Wednesday, March 16, 2011

What can the open source community learn from Microsoft?

If there's one unifying thread that runs throughout the open source community it seems to be the almost universal disdain of Microsoft. While there are no doubt very valid reasons for such hate, I think it prevents the community from not only competing effectively with Microsoft but also using the company's own resources to our advantage.

Regardless of our opinion of Microsoft's business practices, security problems, or its executives, one thing we can all agree on is, by its sheer size, market penetration, and near ubiquity within the business world, the company not only exploits technology trends but drives them. In their effort to be 'everything to everyone everywhere', exploiting trends also means having the ability the accurately predict trends months, and sometimes years, before they occur. Microsoft has spent billions of dollars doing market research, focus groups, and customer interviews in their constant effort to better understand the markets they operate in and anticipate what their customers are going to need in future.

That's where I think the open source community can truly benefit and it's something we're missing out on in a huge way.

Let's be honest for a moment: with very few exceptions, the creators of most open source technologies suck at both marketing and understanding trends. For the most part, open source seems to be a constant game of 'catch up' where, when a technology becomes popular, an open source version of it appears. Sure, that's not *always* the case and there has been a good bit of innovation within the community but, for the most part, it's always chasing proprietary technology.

In order for us to really compete, we have to get better at not only providing technology users (customers) need today, but anticipating what they're going to need tomorrow and making sure that technology is available when that time finally comes.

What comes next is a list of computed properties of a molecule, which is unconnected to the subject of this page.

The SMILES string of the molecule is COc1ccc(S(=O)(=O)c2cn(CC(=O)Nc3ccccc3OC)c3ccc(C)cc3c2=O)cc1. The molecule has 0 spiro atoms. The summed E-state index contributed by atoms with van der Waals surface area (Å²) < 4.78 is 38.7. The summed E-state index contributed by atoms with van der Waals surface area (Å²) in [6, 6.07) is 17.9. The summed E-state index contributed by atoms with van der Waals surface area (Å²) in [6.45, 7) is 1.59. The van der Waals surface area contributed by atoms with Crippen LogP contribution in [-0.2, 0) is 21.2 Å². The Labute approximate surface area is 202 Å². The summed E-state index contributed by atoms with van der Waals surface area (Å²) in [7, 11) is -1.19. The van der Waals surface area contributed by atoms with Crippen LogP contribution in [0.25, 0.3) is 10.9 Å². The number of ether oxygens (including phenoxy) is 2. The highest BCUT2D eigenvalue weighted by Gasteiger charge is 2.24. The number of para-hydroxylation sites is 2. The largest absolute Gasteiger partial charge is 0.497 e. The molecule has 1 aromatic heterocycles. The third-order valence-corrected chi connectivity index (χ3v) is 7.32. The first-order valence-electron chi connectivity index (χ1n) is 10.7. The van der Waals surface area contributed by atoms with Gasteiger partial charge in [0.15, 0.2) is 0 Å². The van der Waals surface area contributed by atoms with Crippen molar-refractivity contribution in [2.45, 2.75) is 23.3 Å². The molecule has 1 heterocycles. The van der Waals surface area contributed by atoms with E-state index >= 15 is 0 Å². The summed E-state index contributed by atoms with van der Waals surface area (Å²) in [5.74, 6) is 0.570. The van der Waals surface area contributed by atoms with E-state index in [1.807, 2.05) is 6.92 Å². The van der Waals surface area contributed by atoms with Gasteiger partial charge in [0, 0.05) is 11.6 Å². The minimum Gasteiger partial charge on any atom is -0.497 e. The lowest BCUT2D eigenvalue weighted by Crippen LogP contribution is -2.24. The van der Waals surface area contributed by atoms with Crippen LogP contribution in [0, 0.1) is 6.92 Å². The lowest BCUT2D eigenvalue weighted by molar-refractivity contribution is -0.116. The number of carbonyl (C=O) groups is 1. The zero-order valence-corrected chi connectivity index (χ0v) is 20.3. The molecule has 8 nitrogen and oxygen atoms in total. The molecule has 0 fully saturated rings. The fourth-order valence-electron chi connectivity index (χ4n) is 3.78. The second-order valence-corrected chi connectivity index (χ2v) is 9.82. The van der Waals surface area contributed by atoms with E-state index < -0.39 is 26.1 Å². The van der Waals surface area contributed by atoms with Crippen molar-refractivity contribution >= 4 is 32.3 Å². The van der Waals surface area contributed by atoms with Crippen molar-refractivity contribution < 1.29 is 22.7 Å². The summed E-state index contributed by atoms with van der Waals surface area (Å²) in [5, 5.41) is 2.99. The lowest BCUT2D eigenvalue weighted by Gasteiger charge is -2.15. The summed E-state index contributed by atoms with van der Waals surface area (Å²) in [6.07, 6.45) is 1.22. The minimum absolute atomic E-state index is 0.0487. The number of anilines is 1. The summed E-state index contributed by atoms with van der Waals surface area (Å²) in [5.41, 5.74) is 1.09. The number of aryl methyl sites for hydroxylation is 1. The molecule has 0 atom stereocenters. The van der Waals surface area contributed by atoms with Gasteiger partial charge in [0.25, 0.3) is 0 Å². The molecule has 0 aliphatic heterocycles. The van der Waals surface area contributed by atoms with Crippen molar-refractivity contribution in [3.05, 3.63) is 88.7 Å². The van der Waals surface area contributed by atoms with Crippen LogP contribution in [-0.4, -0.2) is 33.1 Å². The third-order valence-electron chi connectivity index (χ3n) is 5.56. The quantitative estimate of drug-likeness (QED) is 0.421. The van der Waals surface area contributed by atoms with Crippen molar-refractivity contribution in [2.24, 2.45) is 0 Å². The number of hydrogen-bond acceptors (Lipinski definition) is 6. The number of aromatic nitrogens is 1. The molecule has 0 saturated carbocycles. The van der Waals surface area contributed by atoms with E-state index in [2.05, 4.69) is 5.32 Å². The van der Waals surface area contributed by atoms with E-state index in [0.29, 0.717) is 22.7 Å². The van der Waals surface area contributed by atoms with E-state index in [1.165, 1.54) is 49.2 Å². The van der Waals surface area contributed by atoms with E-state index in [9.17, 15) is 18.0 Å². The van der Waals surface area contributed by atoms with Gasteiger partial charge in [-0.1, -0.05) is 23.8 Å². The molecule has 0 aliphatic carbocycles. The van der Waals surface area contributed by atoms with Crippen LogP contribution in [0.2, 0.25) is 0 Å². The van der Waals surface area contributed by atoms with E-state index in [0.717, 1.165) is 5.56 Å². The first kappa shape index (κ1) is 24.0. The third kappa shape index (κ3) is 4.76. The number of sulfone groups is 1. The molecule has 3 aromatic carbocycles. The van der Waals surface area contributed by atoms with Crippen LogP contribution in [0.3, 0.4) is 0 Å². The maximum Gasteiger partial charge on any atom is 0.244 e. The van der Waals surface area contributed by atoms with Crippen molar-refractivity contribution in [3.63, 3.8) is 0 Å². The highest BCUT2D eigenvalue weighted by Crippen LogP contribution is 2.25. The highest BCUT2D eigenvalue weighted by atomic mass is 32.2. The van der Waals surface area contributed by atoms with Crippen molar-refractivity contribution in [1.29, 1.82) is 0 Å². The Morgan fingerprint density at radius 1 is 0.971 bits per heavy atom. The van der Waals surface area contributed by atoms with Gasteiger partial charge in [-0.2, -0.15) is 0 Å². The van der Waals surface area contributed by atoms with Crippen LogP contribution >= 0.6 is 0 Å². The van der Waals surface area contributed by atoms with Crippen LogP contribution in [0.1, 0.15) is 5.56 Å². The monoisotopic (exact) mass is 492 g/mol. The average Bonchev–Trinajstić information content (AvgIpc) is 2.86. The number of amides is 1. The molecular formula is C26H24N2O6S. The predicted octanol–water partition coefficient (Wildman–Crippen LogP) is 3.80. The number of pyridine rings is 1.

This is where Microsoft can help. The company has thousands of whitepapers and case studies, gigabytes of video discussing future technology trends, hundreds or thousands of pieces of marketing material, and volumes of other things that we can use to our advantage. By tapping into Microsoft's business research, we can gain valuable insight into what our customers are going to need and use the collective power of our community to deliver better, more stable, solutions that can truly compete with their proprietary cousins.

There's an old saying that says "keep your friends close and your enemies closer" that I think applies here. Microsoft is no friend to the open source community but they can be an asset to it. It's time we move past the blind hate and disgust and learn to derive value from their considerable resources.

Open source is moving out of the 'scratching your own itch' phase and into an area where we're being seen as a serious option by both large and small businesses. But we won't ever get the traction we need by playing catch up. Microsoft will continue to dominate the market if for no other reason than they successfully anticipate trends and deliver solutions that address those trends quickly. It's not enough to have better solutions; we have to deliver those solutions to the customers who need them when they need them. Telling someone "our solution will be better in a few years" won't win converts or business.

Microsoft has presented the open source community with incredible resources. It's time we stop denying the value of what they provide and start to exploit it.

No comments: